The way I explain it to my wholesalers to tell people is this: "This is the contract that 95% of real estate transactions in this State use. It has been vetted by attorneys up and down." That way it also limits objection like, "well I need to have my attorney review it." It also has protections in place and covers quite a bit.

Please note: Realtors cannot add language in additional provisions unless it either comes from you or an attorney. We can only fill in the contract based upon what you want. 

Hi Matt,

That is awesome!  I just registered for the class.  It sounds like instead of going with a more simple contract...I just need to get the DORA contract down well and be able to present it to my sellers.  My real estate lawyer has already added in the provision for assignability and I have gone to one class on the contract and read up on it.  But I will take this class and hopefully that will cement everything.  I sure appreciate your time and advice.  Karen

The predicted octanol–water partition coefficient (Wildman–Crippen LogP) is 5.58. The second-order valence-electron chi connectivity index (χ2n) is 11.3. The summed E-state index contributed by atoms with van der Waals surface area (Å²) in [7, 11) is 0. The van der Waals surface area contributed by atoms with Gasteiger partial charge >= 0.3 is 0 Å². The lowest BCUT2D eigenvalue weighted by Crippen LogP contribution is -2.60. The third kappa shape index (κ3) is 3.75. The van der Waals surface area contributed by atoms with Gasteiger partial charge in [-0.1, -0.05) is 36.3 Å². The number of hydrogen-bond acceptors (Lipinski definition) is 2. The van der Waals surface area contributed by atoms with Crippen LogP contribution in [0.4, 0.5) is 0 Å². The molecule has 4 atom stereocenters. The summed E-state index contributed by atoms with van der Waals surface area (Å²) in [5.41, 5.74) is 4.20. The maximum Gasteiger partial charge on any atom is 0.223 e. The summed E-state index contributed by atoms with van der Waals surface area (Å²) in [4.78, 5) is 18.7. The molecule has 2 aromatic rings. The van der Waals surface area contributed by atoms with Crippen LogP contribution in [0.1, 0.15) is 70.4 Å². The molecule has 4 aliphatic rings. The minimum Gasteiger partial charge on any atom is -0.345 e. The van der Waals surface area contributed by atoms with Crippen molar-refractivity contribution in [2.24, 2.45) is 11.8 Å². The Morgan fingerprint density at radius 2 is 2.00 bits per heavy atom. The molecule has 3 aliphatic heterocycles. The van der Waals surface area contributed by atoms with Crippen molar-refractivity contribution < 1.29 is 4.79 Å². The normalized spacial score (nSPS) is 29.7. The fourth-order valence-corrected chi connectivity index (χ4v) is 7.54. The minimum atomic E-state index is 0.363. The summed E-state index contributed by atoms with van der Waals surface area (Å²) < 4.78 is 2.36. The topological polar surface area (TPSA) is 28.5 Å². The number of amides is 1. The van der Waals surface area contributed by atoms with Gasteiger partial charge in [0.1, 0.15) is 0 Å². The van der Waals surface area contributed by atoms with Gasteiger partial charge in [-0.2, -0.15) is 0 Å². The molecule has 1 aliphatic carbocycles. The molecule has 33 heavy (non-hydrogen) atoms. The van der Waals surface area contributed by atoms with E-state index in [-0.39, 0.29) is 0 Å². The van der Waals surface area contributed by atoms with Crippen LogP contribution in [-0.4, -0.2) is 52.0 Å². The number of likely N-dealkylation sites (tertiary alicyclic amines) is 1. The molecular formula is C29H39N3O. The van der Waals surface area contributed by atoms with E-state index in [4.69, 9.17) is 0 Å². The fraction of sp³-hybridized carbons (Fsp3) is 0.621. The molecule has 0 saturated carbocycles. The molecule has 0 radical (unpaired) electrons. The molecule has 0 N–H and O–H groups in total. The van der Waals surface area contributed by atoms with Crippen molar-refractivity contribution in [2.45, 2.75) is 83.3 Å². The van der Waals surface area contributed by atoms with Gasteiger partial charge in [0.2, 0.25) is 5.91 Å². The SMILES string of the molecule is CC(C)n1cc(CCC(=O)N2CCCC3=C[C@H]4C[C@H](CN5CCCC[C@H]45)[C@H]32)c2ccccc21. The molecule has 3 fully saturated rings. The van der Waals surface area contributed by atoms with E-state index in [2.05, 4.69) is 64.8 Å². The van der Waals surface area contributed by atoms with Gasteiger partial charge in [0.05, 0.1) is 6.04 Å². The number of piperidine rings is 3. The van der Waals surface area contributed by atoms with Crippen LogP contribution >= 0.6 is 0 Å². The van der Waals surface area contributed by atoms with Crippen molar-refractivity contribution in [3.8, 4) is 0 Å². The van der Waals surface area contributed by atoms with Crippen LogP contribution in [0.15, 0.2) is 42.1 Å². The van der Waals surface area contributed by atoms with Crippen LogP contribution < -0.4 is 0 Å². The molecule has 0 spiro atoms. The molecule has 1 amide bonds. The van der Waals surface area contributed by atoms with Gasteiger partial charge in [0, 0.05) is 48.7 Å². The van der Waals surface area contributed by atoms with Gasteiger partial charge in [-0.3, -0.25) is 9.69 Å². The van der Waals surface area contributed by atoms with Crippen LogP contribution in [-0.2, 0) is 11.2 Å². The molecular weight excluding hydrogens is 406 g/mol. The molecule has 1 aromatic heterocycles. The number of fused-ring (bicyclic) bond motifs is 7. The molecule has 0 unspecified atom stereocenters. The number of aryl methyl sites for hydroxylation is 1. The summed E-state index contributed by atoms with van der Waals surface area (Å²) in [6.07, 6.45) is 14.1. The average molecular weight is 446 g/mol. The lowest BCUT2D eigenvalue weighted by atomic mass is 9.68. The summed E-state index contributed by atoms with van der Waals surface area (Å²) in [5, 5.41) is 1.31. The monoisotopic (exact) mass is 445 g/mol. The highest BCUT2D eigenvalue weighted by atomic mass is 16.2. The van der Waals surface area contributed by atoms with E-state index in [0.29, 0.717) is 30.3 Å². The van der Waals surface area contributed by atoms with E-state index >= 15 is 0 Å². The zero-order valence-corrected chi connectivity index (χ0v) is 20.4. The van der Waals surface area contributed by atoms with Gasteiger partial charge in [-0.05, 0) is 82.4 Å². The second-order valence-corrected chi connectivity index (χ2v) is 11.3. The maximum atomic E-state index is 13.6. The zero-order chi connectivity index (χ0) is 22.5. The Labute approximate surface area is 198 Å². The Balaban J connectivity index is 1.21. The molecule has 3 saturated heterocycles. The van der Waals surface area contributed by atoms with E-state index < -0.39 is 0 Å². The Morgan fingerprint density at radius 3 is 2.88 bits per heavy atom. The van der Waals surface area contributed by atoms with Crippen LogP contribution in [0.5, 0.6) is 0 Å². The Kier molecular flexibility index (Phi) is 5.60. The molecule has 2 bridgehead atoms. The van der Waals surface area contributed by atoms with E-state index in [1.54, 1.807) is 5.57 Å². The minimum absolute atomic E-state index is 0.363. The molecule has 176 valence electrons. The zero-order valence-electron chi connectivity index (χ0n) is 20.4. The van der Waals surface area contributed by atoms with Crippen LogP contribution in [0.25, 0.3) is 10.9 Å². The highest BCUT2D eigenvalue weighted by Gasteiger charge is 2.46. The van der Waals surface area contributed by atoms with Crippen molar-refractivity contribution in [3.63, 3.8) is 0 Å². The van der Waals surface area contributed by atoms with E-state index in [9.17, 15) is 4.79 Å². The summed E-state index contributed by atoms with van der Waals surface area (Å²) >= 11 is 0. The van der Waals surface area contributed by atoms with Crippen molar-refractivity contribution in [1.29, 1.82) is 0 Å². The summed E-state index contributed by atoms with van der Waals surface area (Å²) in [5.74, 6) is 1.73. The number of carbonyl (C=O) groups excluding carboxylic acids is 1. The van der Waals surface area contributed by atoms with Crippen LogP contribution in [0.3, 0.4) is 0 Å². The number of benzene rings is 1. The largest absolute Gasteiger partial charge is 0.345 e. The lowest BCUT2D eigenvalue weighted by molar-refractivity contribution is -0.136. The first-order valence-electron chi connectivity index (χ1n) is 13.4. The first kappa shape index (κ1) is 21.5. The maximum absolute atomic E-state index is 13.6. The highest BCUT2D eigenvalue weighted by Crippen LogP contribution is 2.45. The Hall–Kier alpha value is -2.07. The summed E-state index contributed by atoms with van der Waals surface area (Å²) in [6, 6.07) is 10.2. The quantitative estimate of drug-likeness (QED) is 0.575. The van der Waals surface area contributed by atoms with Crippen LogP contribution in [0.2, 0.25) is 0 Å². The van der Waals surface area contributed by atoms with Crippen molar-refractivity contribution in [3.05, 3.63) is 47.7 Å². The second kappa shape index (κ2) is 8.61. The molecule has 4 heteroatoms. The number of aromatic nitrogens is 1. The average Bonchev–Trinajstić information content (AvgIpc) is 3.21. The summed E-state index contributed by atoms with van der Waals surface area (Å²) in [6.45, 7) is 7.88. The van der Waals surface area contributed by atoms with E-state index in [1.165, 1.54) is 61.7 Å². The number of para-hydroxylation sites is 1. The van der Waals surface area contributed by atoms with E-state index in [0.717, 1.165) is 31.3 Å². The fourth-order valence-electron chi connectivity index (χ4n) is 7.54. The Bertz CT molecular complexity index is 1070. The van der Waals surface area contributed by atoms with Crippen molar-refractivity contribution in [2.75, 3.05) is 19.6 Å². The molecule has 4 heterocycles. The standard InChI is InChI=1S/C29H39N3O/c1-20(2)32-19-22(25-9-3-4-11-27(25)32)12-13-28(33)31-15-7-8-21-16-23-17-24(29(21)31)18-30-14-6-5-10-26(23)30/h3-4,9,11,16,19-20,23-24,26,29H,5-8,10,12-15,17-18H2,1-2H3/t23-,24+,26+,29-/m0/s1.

@Karen P. you are over thinking it. Real sellers want to know 2 things. How much are you paying me and when do we close. The rest is noise and you only dig it out if things go really bad. As a buyer I make sure they understand the inspections clause and the due diligence clause because those are my outs. I fill the contract out in front of them and let them read it if they want. Most fall asleep after the first page. 

Federal law requires that you have the lead paint completed.